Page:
is a clear and flagrant abuse of Virginia’s Freedom of Information
Act. The list is the result of the policy, not an item that went into
formulating the policy.
What the Administration really fears is that a review of the
list will reveal how many individuals who have had their political
rights restored still owe restitution, have unpaid fines, or are still
incarcerated in another state or in a federal institution. Governor
McAuliffe’s refusal to release the list is protecting only his
reputation and shielding his Administration’s incompetence from
In their rush to applaud McAuliffe, many of the state’s editorial
pages ignored the real consequences to the state. The Literary Fund,
established by the Constitution of Virginia, supports our public
schools with low-interest loans for school construction and other
essential funding. Criminal fines and fees provide the primary source
of revenue for the Fund. Now, the Governor has made it much less
likely the Fund will ever see the fines owed it from those whose
political rights he has restored.
McAuliffe’s order also restored the rights of these felons to
serve on juries. Imagine the added challenge facing Virginia’s
Commonwealth’s Attorneys, who now face the prospect of
impaneling juries with felons as evidenced by the Trooper Walker
The final sentence of Governor McAuliffe’s order reads,
“Nothing in this Order restores the right to ship, transport, possess, or
receive firearms.” Perhaps that statement was included because the
order was issued by a politician publicly committed to gun control.
Effectively, however, the order strengthens the hand of convicted
felons—including those convicted of violent crimes—seeking full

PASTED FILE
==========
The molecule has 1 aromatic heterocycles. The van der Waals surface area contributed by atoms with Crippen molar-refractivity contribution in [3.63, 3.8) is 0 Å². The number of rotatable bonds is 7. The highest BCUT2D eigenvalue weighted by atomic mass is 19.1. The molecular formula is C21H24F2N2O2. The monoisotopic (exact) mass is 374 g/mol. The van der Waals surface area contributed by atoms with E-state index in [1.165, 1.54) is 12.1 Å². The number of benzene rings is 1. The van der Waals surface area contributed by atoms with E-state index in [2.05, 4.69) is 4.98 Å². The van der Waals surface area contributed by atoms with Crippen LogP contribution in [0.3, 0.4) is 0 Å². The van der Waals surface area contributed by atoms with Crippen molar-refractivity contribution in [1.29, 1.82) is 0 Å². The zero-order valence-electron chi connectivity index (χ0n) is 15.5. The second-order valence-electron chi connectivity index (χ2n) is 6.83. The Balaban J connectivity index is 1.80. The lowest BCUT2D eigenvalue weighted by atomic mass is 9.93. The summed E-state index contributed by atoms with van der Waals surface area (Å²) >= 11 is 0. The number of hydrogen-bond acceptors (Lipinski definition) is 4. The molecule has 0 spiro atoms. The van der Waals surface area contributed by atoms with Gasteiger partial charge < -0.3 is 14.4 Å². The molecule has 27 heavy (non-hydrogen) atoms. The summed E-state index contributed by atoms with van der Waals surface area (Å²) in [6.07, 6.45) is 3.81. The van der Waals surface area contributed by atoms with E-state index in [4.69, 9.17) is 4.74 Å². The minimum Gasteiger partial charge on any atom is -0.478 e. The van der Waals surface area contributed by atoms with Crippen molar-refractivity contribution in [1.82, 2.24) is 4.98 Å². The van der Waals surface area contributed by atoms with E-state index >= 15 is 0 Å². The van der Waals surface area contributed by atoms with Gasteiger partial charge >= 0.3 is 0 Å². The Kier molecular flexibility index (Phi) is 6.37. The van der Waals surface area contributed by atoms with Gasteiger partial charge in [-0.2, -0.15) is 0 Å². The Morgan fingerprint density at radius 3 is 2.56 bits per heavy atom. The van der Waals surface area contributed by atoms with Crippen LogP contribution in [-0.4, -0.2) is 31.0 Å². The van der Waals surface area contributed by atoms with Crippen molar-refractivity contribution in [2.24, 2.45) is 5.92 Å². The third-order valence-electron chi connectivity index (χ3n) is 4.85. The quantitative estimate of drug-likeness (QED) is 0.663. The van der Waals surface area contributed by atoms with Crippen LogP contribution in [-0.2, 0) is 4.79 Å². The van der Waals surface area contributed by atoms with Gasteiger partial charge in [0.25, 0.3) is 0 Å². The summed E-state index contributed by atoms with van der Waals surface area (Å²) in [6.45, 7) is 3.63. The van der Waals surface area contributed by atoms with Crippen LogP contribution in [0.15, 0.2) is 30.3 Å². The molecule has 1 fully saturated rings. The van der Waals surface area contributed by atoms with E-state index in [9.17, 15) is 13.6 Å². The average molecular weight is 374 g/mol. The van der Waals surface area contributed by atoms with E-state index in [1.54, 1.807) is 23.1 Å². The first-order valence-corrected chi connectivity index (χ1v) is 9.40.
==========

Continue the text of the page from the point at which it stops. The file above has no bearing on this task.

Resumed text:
restoration of their gun rights.
Executive overreach, which has become commonplace in
Washington during President Obama’s tenure, is now fully ensconced
in Richmond. Having spectacularly failed at his attempt to subvert
the Constitution’s clearly stated process for appointing judges last
year, Governor McAuliffe has now moved on to extra-constitutional
actions that carry a bigger payoff: votes.
These are the all too real consequences of decisions made solely
to advance a political goal, in this case adding voters to the electorate
perceived to be sympathetic to a particular party.
For Governor McAuliffe, all of these consequences are for a
greater good: President Hillary Clinton.
n issuing his order restoring the political
rights of 206,000 convicted felons,
Governor McAuliffe inched closer to a
goal that has become the primary mission
of his administration: delivering Virginia’s
13 Electoral Votes to Hillary Clinton this
November. But in pursuing this political
goal, he has disregarded the Constitution
of Virginia he is sworn to uphold and
disrespected the people he was elected to
The Constitution of Virginia has
prohibited felons from voting since 1830. It is not a vestige of Jim
Crow, as the Governor has falsely asserted. His attempt to rewrite—
and wholly misrepresent—Virginia history to inaccurately portray
his action as remedying a racial injustice is evidence of rank political